ven sariputta said that nibbana is bliss, without an experience he couldn’t say that, it’s like without experiencing that chili is hot you couldn’t say chili is hot unless you are lying and I don’t think someone like ven sariputta can lie
now even nothing is still something
there’s the knower, the things they know (nothing) and the process of knowing(knowledge)
now I don’t think nibbana know itself because knife can’t cut itself so it must be something external like consciousness without surface or something like that that experience nothing otherwise you couldn’t say that nothing exists because without the knower and the known, knowledge wouldn’t arise
Basically we’re talking about Buddha-nature. We have to be really careful when establishing the idea of this Buddha-nature, otherwise it might end up becoming something like atman or a truly existing soul and so on. That’s why we talk about it as a quality that is the absence of the dirt. I’m telling you to be careful because the Mahayana shastras talk about the qualities of this ‘result of freedom’: the ten powers, the four fearlessnesses, the 32 major marks, the 80 minor marks, and so on. If you’re not careful, then you might start to think more theistically again. But all these are qualities of the absence of dirt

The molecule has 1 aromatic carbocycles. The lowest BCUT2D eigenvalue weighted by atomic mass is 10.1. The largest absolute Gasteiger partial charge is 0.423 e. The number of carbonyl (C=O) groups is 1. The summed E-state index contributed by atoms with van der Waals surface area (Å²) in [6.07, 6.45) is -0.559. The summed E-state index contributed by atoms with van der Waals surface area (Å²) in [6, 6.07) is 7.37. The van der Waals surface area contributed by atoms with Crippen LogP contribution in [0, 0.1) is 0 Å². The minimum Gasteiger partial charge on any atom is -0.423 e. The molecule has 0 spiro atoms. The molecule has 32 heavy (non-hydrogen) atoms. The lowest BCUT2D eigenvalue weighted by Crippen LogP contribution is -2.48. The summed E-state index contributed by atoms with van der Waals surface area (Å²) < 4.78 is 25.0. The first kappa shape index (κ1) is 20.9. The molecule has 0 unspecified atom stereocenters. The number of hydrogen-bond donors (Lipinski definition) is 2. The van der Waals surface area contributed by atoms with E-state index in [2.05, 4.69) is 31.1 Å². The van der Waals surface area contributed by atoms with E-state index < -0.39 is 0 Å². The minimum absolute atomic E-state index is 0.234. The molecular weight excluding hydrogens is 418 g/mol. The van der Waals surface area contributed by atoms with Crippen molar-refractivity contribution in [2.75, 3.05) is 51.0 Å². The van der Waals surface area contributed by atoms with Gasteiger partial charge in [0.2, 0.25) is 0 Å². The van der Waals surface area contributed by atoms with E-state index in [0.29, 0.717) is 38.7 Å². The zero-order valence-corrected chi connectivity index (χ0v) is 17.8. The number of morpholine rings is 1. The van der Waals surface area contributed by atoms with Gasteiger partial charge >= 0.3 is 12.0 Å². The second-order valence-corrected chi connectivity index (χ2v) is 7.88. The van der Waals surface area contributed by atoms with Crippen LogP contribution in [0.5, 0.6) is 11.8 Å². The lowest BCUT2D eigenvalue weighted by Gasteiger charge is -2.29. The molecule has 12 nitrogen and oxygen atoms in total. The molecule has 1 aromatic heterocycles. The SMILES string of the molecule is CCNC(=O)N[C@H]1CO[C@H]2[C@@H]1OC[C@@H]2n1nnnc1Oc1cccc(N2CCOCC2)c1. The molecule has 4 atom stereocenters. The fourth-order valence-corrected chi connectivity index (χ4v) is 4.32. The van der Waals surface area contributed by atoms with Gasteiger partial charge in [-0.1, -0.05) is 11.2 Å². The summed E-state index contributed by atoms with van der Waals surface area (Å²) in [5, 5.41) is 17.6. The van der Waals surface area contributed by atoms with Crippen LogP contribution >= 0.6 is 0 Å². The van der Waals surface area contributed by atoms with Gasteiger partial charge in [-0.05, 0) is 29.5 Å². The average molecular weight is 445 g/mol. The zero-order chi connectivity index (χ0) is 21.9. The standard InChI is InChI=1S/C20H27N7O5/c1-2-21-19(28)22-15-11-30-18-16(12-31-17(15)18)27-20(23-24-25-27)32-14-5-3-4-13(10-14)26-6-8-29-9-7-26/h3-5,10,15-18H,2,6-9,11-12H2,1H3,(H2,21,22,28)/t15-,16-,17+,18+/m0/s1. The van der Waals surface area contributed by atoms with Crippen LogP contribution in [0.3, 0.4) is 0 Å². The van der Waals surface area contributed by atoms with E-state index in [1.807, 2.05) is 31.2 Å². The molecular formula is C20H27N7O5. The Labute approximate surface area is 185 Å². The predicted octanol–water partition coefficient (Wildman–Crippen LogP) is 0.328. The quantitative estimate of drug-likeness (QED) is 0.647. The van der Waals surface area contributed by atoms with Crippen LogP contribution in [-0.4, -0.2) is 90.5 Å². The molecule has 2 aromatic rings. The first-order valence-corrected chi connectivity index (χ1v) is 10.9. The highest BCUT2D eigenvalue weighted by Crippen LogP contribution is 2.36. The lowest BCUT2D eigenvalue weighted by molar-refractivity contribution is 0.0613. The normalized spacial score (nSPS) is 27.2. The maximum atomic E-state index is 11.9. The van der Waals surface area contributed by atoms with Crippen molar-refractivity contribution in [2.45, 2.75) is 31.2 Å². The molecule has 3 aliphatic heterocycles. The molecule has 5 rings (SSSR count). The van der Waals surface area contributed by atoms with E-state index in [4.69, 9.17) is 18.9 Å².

[Q] What makes us different from Hindus, given that Hindus say everything is from Shiva?
[A] This is their job! (Rinpoche turns to Tulku Jigme Khyentse Rinpoche and Tulku Pema Wangyal Rinpoche). I’m kind of a Hindu myself! What do you want to know? The difference between Buddha-nature and atman or Ishvara?
[A] (Tulku Jigme Khyentse Rinpoche) I don’t have an answer to that, but I was just wondering if Rinpoche already answered this when he was explaining the slight difference in the way we are using the vocabulary of permanence, clean, self and bliss.
[A] (Dzongsar Khyentse Rinpoche) I didn’t even realise that!
I don’t know if this applies to all Buddhist schools, but the general rule or tradition in schools of Buddhist philosophy is that students study Madhyamika first, because it really helps to deconstruct all kinds of concepts. Madhyamika is followed by vinaya, metaphysics and all that. And gyü lama, the Uttaratantra, is taught at a later stage, often as the last text in the Buddhist curriculum, and many masters of the past say that the Uttaratantra is like a bridge between the sutras and tantra.